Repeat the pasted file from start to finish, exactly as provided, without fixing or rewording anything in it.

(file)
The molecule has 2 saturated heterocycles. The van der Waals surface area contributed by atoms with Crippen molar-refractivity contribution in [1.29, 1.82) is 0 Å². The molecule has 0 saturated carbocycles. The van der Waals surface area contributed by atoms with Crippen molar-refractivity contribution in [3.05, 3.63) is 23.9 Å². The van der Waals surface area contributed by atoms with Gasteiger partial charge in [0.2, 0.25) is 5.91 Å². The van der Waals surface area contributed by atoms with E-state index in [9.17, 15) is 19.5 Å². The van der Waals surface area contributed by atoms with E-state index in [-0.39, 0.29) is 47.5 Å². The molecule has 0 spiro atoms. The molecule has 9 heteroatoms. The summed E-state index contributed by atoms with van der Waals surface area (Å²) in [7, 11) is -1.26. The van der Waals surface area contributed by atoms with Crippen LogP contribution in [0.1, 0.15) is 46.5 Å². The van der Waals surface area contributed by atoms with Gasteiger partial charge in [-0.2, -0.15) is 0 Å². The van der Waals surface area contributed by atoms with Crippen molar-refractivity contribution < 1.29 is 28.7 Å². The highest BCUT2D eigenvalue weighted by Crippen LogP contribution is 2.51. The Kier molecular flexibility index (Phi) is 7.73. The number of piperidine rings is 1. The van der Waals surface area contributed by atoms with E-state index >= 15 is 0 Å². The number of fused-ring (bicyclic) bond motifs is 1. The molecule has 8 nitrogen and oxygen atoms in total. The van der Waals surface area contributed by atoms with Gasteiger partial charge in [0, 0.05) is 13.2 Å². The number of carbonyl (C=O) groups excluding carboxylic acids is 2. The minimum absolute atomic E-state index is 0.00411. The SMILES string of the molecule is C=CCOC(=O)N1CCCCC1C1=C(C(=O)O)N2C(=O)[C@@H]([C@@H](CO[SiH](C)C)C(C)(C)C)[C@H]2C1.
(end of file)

The molecule has 2 saturated heterocycles. The van der Waals surface area contributed by atoms with Crippen molar-refractivity contribution in [1.29, 1.82) is 0 Å². The molecule has 0 saturated carbocycles. The van der Waals surface area contributed by atoms with Crippen molar-refractivity contribution in [3.05, 3.63) is 23.9 Å². The van der Waals surface area contributed by atoms with Gasteiger partial charge in [0.2, 0.25) is 5.91 Å². The van der Waals surface area contributed by atoms with E-state index in [9.17, 15) is 19.5 Å². The van der Waals surface area contributed by atoms with E-state index in [-0.39, 0.29) is 47.5 Å². The molecule has 0 spiro atoms. The molecule has 9 heteroatoms. The summed E-state index contributed by atoms with van der Waals surface area (Å²) in [7, 11) is -1.26. The van der Waals surface area contributed by atoms with Crippen LogP contribution in [0.1, 0.15) is 46.5 Å². The van der Waals surface area contributed by atoms with Gasteiger partial charge in [-0.2, -0.15) is 0 Å². The van der Waals surface area contributed by atoms with Crippen molar-refractivity contribution < 1.29 is 28.7 Å². The highest BCUT2D eigenvalue weighted by Crippen LogP contribution is 2.51. The Kier molecular flexibility index (Phi) is 7.73. The number of piperidine rings is 1. The van der Waals surface area contributed by atoms with E-state index >= 15 is 0 Å². The number of fused-ring (bicyclic) bond motifs is 1. The molecule has 8 nitrogen and oxygen atoms in total. The van der Waals surface area contributed by atoms with Gasteiger partial charge in [0, 0.05) is 13.2 Å². The number of carbonyl (C=O) groups excluding carboxylic acids is 2. The minimum absolute atomic E-state index is 0.00411. The SMILES string of the molecule is C=CCOC(=O)N1CCCCC1C1=C(C(=O)O)N2C(=O)[C@@H]([C@@H](CO[SiH](C)C)C(C)(C)C)[C@H]2C1.